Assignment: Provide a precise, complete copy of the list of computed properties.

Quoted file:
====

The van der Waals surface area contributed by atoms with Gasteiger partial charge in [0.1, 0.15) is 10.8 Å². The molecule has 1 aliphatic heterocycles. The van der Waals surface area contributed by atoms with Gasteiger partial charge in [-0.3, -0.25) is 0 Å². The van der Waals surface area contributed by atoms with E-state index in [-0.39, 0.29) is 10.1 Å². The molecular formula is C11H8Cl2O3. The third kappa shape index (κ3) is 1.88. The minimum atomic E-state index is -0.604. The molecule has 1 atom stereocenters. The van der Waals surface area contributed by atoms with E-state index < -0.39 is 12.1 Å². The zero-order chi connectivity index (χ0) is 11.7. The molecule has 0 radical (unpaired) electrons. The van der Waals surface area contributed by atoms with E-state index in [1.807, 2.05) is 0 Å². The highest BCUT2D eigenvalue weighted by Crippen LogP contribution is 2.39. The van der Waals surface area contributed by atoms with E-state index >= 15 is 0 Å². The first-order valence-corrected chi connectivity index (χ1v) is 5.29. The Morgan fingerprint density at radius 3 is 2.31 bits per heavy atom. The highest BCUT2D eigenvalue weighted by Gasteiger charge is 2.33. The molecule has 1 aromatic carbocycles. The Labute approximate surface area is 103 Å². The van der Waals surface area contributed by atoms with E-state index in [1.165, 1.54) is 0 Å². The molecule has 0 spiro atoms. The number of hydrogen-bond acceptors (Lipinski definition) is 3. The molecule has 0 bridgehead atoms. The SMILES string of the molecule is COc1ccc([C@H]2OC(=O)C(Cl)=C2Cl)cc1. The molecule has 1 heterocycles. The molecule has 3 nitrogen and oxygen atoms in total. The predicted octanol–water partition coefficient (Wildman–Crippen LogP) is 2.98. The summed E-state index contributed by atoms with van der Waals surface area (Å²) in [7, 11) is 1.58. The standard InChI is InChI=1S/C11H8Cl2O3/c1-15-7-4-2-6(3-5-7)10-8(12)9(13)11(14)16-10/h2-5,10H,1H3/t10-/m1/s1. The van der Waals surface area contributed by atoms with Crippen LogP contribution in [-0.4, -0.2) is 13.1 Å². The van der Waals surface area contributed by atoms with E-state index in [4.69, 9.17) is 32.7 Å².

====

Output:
The van der Waals surface area contributed by atoms with Gasteiger partial charge in [0.1, 0.15) is 10.8 Å². The molecule has 1 aliphatic heterocycles. The van der Waals surface area contributed by atoms with Gasteiger partial charge in [-0.3, -0.25) is 0 Å². The van der Waals surface area contributed by atoms with E-state index in [-0.39, 0.29) is 10.1 Å². The molecular formula is C11H8Cl2O3. The third kappa shape index (κ3) is 1.88. The minimum atomic E-state index is -0.604. The molecule has 1 atom stereocenters. The van der Waals surface area contributed by atoms with E-state index < -0.39 is 12.1 Å². The zero-order chi connectivity index (χ0) is 11.7. The molecule has 0 radical (unpaired) electrons. The van der Waals surface area contributed by atoms with E-state index in [1.807, 2.05) is 0 Å². The highest BCUT2D eigenvalue weighted by Crippen LogP contribution is 2.39. The van der Waals surface area contributed by atoms with E-state index >= 15 is 0 Å². The first-order valence-corrected chi connectivity index (χ1v) is 5.29. The Morgan fingerprint density at radius 3 is 2.31 bits per heavy atom. The highest BCUT2D eigenvalue weighted by Gasteiger charge is 2.33. The molecule has 1 aromatic carbocycles. The Labute approximate surface area is 103 Å². The van der Waals surface area contributed by atoms with E-state index in [1.165, 1.54) is 0 Å². The molecule has 0 spiro atoms. The number of hydrogen-bond acceptors (Lipinski definition) is 3. The molecule has 0 bridgehead atoms. The SMILES string of the molecule is COc1ccc([C@H]2OC(=O)C(Cl)=C2Cl)cc1. The molecule has 1 heterocycles. The molecule has 3 nitrogen and oxygen atoms in total. The predicted octanol–water partition coefficient (Wildman–Crippen LogP) is 2.98. The summed E-state index contributed by atoms with van der Waals surface area (Å²) in [7, 11) is 1.58. The standard InChI is InChI=1S/C11H8Cl2O3/c1-15-7-4-2-6(3-5-7)10-8(12)9(13)11(14)16-10/h2-5,10H,1H3/t10-/m1/s1. The van der Waals surface area contributed by atoms with Crippen LogP contribution in [-0.4, -0.2) is 13.1 Å². The van der Waals surface area contributed by atoms with E-state index in [4.69, 9.17) is 32.7 Å².